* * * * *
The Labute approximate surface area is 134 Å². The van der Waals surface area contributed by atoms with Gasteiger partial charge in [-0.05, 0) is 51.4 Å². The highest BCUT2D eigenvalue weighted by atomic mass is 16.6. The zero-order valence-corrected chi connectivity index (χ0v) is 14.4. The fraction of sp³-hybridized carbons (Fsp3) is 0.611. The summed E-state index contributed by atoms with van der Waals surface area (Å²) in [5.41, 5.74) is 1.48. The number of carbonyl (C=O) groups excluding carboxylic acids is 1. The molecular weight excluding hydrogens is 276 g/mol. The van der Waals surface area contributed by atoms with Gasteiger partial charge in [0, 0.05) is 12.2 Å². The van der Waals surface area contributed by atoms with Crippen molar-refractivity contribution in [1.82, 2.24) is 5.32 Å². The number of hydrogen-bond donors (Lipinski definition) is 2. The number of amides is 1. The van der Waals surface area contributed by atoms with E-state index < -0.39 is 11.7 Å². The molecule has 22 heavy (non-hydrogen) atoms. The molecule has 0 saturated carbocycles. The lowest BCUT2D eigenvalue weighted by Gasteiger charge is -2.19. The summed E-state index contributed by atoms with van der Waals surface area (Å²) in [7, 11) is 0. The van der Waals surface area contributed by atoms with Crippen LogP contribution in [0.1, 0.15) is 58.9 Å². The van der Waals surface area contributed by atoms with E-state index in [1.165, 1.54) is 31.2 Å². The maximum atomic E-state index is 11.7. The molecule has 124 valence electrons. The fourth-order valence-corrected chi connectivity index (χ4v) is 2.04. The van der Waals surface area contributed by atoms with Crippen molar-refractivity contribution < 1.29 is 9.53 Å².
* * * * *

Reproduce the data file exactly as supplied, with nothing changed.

The Labute approximate surface area is 134 Å². The van der Waals surface area contributed by atoms with Gasteiger partial charge in [-0.05, 0) is 51.4 Å². The highest BCUT2D eigenvalue weighted by atomic mass is 16.6. The zero-order valence-corrected chi connectivity index (χ0v) is 14.4. The fraction of sp³-hybridized carbons (Fsp3) is 0.611. The summed E-state index contributed by atoms with van der Waals surface area (Å²) in [5.41, 5.74) is 1.48. The number of carbonyl (C=O) groups excluding carboxylic acids is 1. The molecular weight excluding hydrogens is 276 g/mol. The van der Waals surface area contributed by atoms with Gasteiger partial charge in [0, 0.05) is 12.2 Å². The van der Waals surface area contributed by atoms with Crippen molar-refractivity contribution in [1.82, 2.24) is 5.32 Å². The number of hydrogen-bond donors (Lipinski definition) is 2. The number of amides is 1. The van der Waals surface area contributed by atoms with E-state index < -0.39 is 11.7 Å². The molecule has 22 heavy (non-hydrogen) atoms. The molecule has 0 saturated carbocycles. The lowest BCUT2D eigenvalue weighted by Gasteiger charge is -2.19. The summed E-state index contributed by atoms with van der Waals surface area (Å²) in [7, 11) is 0. The van der Waals surface area contributed by atoms with Crippen LogP contribution in [0.1, 0.15) is 58.9 Å². The van der Waals surface area contributed by atoms with E-state index in [1.165, 1.54) is 31.2 Å². The maximum atomic E-state index is 11.7. The molecule has 124 valence electrons. The fourth-order valence-corrected chi connectivity index (χ4v) is 2.04. The van der Waals surface area contributed by atoms with Crippen molar-refractivity contribution < 1.29 is 9.53 Å².